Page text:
I pushed my chair away from the table and got to my feet. “Enjoy your stay, Amy. It’s gonna be a long one.”

1
     A Brew and Burger Guy

Eight days earlier …

When the hot brunette in the tight black skirt waltzed into the courtroom, I was cross-examining a stubborn cop who wouldn’t agree to “good morning.”

“Isn’t it true my client passed the field sobriety test?” I asked him.

“No, sir. He couldn’t walk a straight line.”

“Just how wide is that line, Officer?”

The cop shrugged, bunching the muscles of his neck. “Never measured it.”

“Why not?”

He smirked at me. “It’s imaginary.”

“Really?” Pretending to be surprised. “And how long’s that imaginary line of yours? Six feet? A mile? What?”

“I guess you could say it’s infinite.”

The brunette shimmied into a front-row seat, tugged the hem of her skirt, then fixed me with a look as friendly as an indictment.

“So, my client stepped off an imaginary line, which has an infinite length and an indefinite width. An invisible line. Is that your testimony?”

“Not at all. I can see it.”

“You can see imaginary lines.” I paused. “So you’re delusional?”

The cop’s eyes flicked toward the prosecutor.
Help
. But he didn’t get any.

“Officer …?” I prompted him.

“I’m trained and experienced. I’ve arrested hundreds of drunk drivers in the last—”

“I’m sure you have,” I interrupted. “Now, what other imaginary objects do you see?”

“None I can think of.”

“No unicorns?”

“No, sir,” he said, through gritted teeth.

“Leprechauns, then?”

“No.”

“Not even a chupacabra crawling out of the Everglades?”

“Objection!” Harold Flagler III, the young pup of a prosecutor, belatedly hopped to his feet.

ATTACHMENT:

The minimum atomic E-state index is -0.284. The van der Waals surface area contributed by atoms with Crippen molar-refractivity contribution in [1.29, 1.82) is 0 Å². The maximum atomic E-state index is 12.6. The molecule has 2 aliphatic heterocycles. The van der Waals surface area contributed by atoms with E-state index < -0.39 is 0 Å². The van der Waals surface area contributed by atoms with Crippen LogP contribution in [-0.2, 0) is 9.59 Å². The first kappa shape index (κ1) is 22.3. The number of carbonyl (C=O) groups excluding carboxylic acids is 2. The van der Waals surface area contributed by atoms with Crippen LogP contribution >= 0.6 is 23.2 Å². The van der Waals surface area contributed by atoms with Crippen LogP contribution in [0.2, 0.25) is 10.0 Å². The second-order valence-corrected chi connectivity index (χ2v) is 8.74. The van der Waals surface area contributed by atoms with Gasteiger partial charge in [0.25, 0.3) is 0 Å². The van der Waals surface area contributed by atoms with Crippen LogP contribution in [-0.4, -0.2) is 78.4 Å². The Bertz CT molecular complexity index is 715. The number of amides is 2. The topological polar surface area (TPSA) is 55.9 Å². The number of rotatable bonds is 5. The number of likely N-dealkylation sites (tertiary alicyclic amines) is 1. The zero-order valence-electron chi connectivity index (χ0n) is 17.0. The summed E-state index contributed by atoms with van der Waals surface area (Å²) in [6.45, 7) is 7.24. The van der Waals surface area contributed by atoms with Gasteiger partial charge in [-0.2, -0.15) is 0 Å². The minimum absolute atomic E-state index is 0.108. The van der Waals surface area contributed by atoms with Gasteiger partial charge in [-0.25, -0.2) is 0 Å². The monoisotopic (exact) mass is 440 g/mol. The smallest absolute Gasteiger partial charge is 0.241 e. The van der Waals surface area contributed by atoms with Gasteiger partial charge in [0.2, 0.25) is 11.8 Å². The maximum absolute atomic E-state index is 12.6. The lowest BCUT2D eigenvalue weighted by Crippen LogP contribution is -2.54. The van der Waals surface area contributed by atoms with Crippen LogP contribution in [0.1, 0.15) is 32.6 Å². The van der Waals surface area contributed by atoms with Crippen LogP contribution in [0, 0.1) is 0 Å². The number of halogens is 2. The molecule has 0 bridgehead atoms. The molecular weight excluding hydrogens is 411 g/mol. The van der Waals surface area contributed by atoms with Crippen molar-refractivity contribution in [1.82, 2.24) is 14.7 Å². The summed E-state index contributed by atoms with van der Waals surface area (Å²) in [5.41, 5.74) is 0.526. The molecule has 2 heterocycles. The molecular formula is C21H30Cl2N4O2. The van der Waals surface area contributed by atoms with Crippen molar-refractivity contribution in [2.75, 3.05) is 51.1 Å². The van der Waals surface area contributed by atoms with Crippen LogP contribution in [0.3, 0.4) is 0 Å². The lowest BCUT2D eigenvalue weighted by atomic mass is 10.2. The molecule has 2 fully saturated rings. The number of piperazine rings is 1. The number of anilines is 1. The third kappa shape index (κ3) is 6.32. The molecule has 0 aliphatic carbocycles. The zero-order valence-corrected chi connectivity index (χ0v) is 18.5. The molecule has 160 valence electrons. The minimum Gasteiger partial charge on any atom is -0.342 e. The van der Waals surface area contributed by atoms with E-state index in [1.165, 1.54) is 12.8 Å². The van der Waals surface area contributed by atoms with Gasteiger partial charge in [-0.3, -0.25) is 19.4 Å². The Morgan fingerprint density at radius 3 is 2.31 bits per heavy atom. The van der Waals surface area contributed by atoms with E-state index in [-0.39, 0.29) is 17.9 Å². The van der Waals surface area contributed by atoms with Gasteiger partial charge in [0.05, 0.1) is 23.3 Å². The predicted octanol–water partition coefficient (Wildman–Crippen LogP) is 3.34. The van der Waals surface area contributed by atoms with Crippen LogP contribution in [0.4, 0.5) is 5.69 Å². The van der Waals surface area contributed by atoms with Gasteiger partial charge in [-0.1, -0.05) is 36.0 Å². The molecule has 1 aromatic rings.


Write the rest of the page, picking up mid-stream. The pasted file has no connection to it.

“Grounds?” Judge Wallace Philbrick asked.

“Mr. Lassiter is badgering the witness.”

“It’s my
job
to badger the witness,” I fired back.

“Judge Philbrick,” Flagler whined.

“I get
paid
to badger the witness.”

“Your Honor, please admonish—”

“C’mon, Flagler. Didn’t they teach you trial tactics at Yale?”

“Mr. Lassiter!” Judge Philbrick wagged a bony finger at me. “Address your remarks to the court, not opposing counsel.”

“I apologize, Your Honor.” Sounding so sincere I nearly believed myself.

I swung around, as if pondering my next question. In truth, I wanted a good look at the woman in the gallery. Slender with military school posture, an angular jawline, and a somber expression. Tucked into her pencil skirt was a silk blouse, red as blood, with those big, puffy sleeves, as if she might be hiding an Ace of Hearts, or maybe a derringer. Chin tilted up, she stared me down.

I gave her a quick, crinkly grin and looked for any hint of interest. No inviting eyes or playful smile.
Nada
. Maybe if I wowed her in closing argument, she’d lighten up and slip me her phone number.

Occasionally, I get a groupie or two. Women attracted to a big lug with a
craggy profile, a broken nose, and hair the color of sawgrass after a drought. Two hundred thirty-five pounds of ex-linebacker crammed into an off-the-rack, wrinkled brown suit. A brew-and-burger guy in a Chardonnay-and-paté world. I wrapped up my cross-exam, while sneaking peeks at our visitor. She pulled something out of her purse. I walked toward the rail and saw it was a photo, but I couldn’t make out any details.

Flagler stood, fondled his Phi Beta Kappa key, and announced the great State of Florida rested its case.

My turn. No way would I let the presumably innocent Pepito Dominguez testify. He was a twenty-year-old smart-ass with a diamond earring and a barbed-wire tattoo circling his neck. With no witnesses, I rested, too.

The bailiff tucked the jurors into their windowless room where they could surf for porn on their PDAs, and the judge turned to me. “Mr. Lassiter, Ah assume you got some legal mumbo jumbo for the record.” His Honor came from a family of gentleman farmers in Homestead by way of Kentucky, and his voice rippled with bourbon and branch water.